3. Build your thesis statement

    A thesis statement is a sentence or two that summarizes the core idea of your assignment, essay, or term paper. This is what you should do after you’ve finished organizing your research materials. Writing a thesis statement helps you stay focus on your main argument.

    Because let’s face it: Your term paper tells one big idea stated in your thesis statement, usually placed in the last paragraph of your introduction. The best way to write your thesis statement is to determine the core argument of your term paper. To do that, ask yourself a simple question: “What’s the main message I want to convey to my readers?”

    For example, before I start writing this piece, I first paused to ask myself: “What’s the main message I want to convey to my readers?” And my answer was: “To present seven simple steps that will help them write a term paper.”

    That’s my thesis statement! Notice how the whole idea of the article is written to support this thesis.

    4. Structure your points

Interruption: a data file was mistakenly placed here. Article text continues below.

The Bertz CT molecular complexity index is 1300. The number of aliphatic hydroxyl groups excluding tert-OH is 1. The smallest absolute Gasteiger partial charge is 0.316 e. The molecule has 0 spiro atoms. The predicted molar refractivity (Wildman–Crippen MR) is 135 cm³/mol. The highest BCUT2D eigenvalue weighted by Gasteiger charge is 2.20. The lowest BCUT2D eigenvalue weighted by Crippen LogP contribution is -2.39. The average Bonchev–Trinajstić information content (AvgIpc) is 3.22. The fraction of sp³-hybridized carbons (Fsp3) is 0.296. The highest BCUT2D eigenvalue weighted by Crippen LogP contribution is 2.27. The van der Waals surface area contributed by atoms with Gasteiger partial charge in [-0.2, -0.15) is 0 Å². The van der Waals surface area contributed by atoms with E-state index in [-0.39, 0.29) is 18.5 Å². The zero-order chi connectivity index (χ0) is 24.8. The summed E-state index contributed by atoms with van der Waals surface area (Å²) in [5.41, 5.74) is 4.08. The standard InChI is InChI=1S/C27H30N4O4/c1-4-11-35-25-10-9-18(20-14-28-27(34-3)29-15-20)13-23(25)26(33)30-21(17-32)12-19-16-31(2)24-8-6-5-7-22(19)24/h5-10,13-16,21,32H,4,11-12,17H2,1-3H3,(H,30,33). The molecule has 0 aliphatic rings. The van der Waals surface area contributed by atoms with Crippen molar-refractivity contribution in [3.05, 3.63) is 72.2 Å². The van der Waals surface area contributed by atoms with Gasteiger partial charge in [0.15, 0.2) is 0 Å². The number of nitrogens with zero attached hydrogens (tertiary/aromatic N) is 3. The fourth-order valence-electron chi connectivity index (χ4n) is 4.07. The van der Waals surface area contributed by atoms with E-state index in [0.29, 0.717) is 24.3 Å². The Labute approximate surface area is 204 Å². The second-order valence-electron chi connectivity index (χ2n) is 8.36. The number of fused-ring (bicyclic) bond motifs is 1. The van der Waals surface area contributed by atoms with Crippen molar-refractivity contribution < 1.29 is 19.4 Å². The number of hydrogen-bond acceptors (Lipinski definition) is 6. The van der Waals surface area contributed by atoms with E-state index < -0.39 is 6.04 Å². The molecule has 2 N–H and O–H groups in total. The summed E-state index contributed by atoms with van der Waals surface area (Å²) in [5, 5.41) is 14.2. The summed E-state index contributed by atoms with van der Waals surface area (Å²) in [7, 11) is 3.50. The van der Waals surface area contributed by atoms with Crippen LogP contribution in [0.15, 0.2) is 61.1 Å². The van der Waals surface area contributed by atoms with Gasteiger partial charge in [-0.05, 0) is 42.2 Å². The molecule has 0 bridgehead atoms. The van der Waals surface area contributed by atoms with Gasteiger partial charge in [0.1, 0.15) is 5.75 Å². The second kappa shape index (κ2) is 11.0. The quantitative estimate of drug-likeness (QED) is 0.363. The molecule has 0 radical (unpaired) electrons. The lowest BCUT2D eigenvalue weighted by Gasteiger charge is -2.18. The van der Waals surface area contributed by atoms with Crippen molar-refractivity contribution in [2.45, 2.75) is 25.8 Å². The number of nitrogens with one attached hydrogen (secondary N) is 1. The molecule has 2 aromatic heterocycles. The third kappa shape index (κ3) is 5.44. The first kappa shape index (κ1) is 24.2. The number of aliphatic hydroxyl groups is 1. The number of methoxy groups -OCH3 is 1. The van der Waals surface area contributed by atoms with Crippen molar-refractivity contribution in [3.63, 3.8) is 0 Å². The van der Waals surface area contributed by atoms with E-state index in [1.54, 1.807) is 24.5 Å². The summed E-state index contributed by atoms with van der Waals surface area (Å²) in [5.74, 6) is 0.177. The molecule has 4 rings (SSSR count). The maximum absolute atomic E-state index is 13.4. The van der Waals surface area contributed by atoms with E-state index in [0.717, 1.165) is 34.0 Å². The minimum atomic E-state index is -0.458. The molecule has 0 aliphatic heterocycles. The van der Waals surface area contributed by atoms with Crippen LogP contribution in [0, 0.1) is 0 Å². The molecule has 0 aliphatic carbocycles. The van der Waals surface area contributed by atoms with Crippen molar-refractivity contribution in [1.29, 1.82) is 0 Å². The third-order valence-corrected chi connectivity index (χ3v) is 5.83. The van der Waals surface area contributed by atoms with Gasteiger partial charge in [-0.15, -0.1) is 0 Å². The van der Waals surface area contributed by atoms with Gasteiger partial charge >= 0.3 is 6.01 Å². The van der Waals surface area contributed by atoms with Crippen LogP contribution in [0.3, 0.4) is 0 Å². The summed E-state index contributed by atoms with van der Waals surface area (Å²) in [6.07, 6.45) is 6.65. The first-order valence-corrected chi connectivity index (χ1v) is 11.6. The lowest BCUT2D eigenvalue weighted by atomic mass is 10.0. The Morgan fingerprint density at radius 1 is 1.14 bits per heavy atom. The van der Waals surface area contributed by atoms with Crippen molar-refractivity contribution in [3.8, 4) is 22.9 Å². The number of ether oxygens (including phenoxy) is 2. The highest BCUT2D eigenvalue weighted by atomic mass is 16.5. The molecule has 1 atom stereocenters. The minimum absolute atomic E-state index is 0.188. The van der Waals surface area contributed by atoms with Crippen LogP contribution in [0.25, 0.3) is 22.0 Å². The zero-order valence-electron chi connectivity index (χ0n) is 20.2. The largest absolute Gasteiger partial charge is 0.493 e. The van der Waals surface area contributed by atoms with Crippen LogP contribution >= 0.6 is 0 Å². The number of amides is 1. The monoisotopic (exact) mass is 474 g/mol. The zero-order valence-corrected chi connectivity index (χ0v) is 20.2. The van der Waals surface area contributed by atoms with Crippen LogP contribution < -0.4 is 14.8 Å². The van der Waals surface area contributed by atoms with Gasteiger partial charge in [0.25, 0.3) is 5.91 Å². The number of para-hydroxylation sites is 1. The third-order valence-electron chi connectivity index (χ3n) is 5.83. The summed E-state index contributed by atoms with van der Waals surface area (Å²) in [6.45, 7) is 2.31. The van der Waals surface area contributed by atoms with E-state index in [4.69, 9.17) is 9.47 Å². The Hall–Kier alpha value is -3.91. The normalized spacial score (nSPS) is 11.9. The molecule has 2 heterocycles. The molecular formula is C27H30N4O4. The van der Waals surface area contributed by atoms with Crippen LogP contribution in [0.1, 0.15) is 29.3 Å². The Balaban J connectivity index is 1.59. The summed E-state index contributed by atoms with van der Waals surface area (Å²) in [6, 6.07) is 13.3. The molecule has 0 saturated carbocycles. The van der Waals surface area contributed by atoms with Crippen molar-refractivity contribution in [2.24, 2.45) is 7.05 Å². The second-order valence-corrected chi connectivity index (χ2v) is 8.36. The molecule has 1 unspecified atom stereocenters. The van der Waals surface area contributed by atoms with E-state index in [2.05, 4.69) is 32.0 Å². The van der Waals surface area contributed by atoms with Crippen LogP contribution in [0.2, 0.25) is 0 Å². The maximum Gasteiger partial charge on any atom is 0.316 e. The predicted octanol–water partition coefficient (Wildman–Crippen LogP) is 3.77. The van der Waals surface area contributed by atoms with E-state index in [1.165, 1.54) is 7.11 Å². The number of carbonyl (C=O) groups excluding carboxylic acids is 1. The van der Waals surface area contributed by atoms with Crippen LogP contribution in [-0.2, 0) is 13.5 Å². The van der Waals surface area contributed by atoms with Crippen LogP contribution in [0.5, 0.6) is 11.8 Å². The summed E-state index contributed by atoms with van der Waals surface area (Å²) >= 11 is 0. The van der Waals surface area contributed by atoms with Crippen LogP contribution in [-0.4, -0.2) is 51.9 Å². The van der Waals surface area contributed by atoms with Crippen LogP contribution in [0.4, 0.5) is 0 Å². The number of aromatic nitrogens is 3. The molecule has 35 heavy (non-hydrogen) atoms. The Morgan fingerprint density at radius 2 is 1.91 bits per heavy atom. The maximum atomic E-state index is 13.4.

You’re still in pre-writing stage, up to this stage, trying to expand your knowledge on the topic (so that you feel confident to write about it) and organize and state your thesis statement (your core idea). Here, you’re one step ahead to begin the writing process. You’re structuring your points in this phase.

    You do this because you want to:

    • Make your points clearer
    • Make your points flow logically
    • Help your readers to easily digest your argument

    So how do you structure your points?

    By putting them in sub-heads. Notice how I structure my points in this article? I use sub-heads in bold, which include, among others, “expand your knowledge of the topic,” “organize your materials,” “build your thesis statement,” “structure your points.” Notice how I put my points in their right places.

    5. Write a rough draft

    This is where you start writing. A rough draft is your first draft. It’s usually rough and dull and full of blunders. The main goal here is not to write a perfect copy of your term paper. No one can do that in one shot; even your Prof.